Underpinning the way we live today is a complex regulatory framework. From doing business to how we are educated, from where we live to how we play: modern society is a reflection of the rules that govern our behaviour. Laws sit at the centre of our regulatory framework. Legislation is just one form of regulation, reflecting direct government intervention.
- self-regulation, such as industry participants entering into voluntary codes of conduct
- quasi-regulation, where governments incentivise businesses to comply
- co-regulation, where industry develops its own arrangements, which are subsequently underpinned by government legislation
Striking a balance between the costs and benefits of regulation isn’t easy. While compliance can be burdensome, it is also critical to protecting public interest. On the other hand, overly complex or onerous regulation can impede innovation and slow productivity. Estimates of the annual cost of compliance in New South Wales range between $11 and $87 billion per annum. At the top end, this reflects almost 14 per cent of State Gross Product: a massive cost borne by NSW residents.
The challenges faced by regulators today are exacerbated by the rapid pace of technological change. New innovations can disrupt markets overnight, putting regulators on the back foot. Regulators are constantly amending and adapting our regulations; in New South Wales a piece of regulation is amended on average 104 times.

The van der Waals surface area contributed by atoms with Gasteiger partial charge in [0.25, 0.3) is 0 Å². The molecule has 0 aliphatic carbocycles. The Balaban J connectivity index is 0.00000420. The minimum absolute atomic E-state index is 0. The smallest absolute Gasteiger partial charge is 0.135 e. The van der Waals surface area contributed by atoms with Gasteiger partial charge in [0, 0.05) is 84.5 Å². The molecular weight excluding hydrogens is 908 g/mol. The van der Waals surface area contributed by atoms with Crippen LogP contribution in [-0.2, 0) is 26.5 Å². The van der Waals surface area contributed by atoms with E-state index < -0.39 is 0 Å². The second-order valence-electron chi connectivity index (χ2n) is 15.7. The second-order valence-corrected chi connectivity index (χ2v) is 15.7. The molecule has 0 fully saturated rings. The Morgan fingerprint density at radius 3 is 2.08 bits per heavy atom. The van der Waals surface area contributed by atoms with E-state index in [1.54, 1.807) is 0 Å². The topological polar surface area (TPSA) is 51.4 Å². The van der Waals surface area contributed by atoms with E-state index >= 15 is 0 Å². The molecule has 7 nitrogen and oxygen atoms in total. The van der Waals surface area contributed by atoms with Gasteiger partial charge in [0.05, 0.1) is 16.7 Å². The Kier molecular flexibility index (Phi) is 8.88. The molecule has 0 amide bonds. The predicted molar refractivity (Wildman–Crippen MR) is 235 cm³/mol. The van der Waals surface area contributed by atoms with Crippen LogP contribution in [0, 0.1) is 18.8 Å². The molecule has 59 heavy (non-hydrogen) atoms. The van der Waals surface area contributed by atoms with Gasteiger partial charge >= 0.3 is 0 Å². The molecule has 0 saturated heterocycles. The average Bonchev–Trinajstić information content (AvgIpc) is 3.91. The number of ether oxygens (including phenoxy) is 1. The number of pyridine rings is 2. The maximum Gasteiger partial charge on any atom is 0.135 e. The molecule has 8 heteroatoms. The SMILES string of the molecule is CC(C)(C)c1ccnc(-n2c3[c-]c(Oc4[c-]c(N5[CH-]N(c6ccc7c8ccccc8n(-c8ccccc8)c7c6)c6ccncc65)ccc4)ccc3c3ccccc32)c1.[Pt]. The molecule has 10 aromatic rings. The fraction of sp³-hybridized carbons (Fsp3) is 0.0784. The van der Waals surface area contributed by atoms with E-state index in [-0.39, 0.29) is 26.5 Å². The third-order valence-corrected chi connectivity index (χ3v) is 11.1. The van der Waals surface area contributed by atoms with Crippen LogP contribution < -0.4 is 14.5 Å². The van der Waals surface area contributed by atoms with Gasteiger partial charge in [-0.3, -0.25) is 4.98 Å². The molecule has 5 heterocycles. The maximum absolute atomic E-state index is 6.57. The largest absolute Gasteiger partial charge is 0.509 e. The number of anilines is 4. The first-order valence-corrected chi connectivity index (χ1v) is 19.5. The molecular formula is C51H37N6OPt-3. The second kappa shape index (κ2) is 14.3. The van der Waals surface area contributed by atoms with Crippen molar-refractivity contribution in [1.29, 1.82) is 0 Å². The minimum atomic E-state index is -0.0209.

This report explores the regulatory framework in New South Wales, the challenges regulators face in ensuring regulation is fit-for-purpose, and identifies opportunities for the development of a roadmap for regulatory reform to enhance the productivity of our State. It also shows how leveraging advanced analytics and artificial intelligence (AI) technology can help regulators target the greatest opportunities for reform.
Even small improvements to our regulatory framework have the potential to drive significant economic benefits. A saving of just 5 per cent of compliance costs in New South Wales could result in a net benefit between $0.6 billion and $4 billion. More broadly, a favourable regulatory environment has been shown to lead to greater foreign direct investment, boost productivity and increase our innovation capabilities.
Improving the New South Wales regulatory framework will require addressing a range of features across our regulatory system. Yet, there’s an opportunity to speed up the process. In the same way that AI and advanced analytics are revolutionising sectors like agriculture by helping to optimise yields, they can also be used to help fast-track the process of regulatory reform. Being able to identify where regulation is restrictive or especially burdensome helps regulators target laws that are not fit-for-purpose. This, in turn, accelerates regulatory improvements, driving long-term benefits for the NSW Government, businesses and residents more broadly.